This development (a clear case of squeezing a quart into a pint-pot) has no cycle parking.
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Martin Lucas-Smith // 1 thread
This development (a clear case of squeezing a quart into a pint-pot) has no cycle parking.
Martin Lucas-Smith // 1 thread
This attractive, car-free development - heavily used as a cycling and walking route - has gradually turned into an ugly car park in recent months following the temporary removal of enforcement. The County Council are proposing partial re-regulation of parking.
An article in today's Cambridge News about the new shops in Orchard Park isn't encouraging reading.
The headline says it all. They are proposing shops that will probably only act as "corner shops" so people will all drive along the A14 or Kings Hedges Road to Milton Tesco.
This seems on the face of it, to add to the general anti-cycling design that Orchard Park has had since the first bulldozers went into action. I don't know what others think, or what can be done about it. Presumably a too large supermarket isn't wanted there, as then it would become a magnet for people outside of Orchard Park to drive to, unless, but this is not a suggestion that is possible, it had virtually no car parking, just for the disabled, but lots of bike parking, and good smooth pedestrian paths to all the houses.
A 20mph limit in residential areas of Cambridge would vastly improve safety and enable more people to cycle. What extent should it cover and how can we achieve it?
Martin Lucas-Smith // 2 threads
Planning application here which may be of interest.
The Local Plan is being reviewed - which will be a big process over the coming two years. It's important that cyclists engage with this and ensure that deficiencies, such as lack of cycle parking, are fixed.
There was a Sainbury's lorry delivering to the front of the St Andrew's Street store today despite signs saying there is no loading at any time on posts nearby. Sadly I didn't have camera. So my question is 1) Are they allowed to do this? and 2) if not, should we make a fuss (assuming it's a regular occurrence?)
[Originally submitted by another user, just transferring this to be a full issue so it has a location]
The busway is not lit at night, which is unsafe and hard to navigate.
A new school at Cambourne is proposed here. Obviously we want to encourage children to cycle to it, but the conditions need to be right.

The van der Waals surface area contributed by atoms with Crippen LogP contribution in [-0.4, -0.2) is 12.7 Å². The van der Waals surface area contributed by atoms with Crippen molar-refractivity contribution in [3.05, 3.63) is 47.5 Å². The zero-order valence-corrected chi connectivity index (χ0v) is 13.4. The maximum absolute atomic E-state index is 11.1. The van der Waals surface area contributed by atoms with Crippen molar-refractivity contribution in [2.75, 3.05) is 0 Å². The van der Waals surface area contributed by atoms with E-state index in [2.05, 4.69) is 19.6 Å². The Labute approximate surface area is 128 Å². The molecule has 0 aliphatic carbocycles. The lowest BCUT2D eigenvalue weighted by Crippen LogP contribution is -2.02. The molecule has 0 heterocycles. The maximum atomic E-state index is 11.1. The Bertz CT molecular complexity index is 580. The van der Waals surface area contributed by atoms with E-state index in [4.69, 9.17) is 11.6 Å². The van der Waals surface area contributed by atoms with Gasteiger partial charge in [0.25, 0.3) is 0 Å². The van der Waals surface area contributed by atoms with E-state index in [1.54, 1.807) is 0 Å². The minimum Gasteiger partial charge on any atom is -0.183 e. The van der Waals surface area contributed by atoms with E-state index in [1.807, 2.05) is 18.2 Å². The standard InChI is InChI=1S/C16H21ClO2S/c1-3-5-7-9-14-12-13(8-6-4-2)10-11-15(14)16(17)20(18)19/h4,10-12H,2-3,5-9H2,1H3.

The City Council believes there are rat-running issues here.
Various issues relating to enforcement of taxis in Cambridge (the line shown on the map being the worst area)
Improvements and changes to Perne Road - making this as cycle-friendly as possible.
This shortcut is technically pedestrians-only, but forms a useful link from the environs of Bath Spa station (Widcombe) to Holloway, a dead-end for motor vehicles and therefore a quiet, if steep, climb to Bear Flat, Wellsway and beyond.
Dropped kerbs, barrier/chicane removal etc. would make this route usable by parents with cycle trailers, people on cargobikes and the like.
It was slated as a piece of work to be done by Bath & NE Somerset, but there's been no news lately.
Near Cob Kiln Lane commuter route to Urmston Rail Station Cyclists and pedestrians are supposed to use this kissing gate. The dwell space is far too small and very muddy. There is a horse stile as well which is equally muddy - this is a major access route to the Trans-Pennine Trail
A section of the road now has a TRO restricting all motor vehicles without a VIP parking pass. Cycling is permitted on this section, but there are no signs to confirm this. The road still part of NCN55.
There is a great shortage of cycle parking in Cambridge City Centre. The cycle parks have been very successful, but the promised 500+ spaces at Grand Arcade actually only delivered around 250.
11 flats replacing existing building
There is a pair of traffic-calming chicanes/pinch points on The Hollow. The one lower down the hill (where drivers must give way to downhill traffic) has a cycle bypass; the one further up the hill (where ascending traffic has priority) does not.
When I cycle up The Hollow I am probably managing about 5mph; this pinch point brings me into conflict with much faster motorised traffic going up the hill, to the extent that I usually avoid the road completely and take a different route (Southdown Road) that has no traffic islands/pinchpoints.
Martin Lucas-Smith // 1 thread
Discussion of cycle training issues in Cambridgeshire.
In light of the recent news of a cyclist being injured by a motorist whilst on the off road cycle path on Barton Road (http://www.cambridge-news.co.uk/Cambridge/Driver-who-knocked-over-cyclist-keeps-his-licence-16012012.htm) I was wondering if the CCC is campaigning for a reduction in the speed limit along Barton Road? I think (but am not categorically sure) that Barton Road remains the last main road into Cambridge with a 60mph limit.
Barton Road suffers from two problems with speed: heading out of town motorists accelerate from 30 to 60 after the speed camera; and heading into town motorists are coming off the motorway and are used to such speeds and continue to drive way over the 60 limit.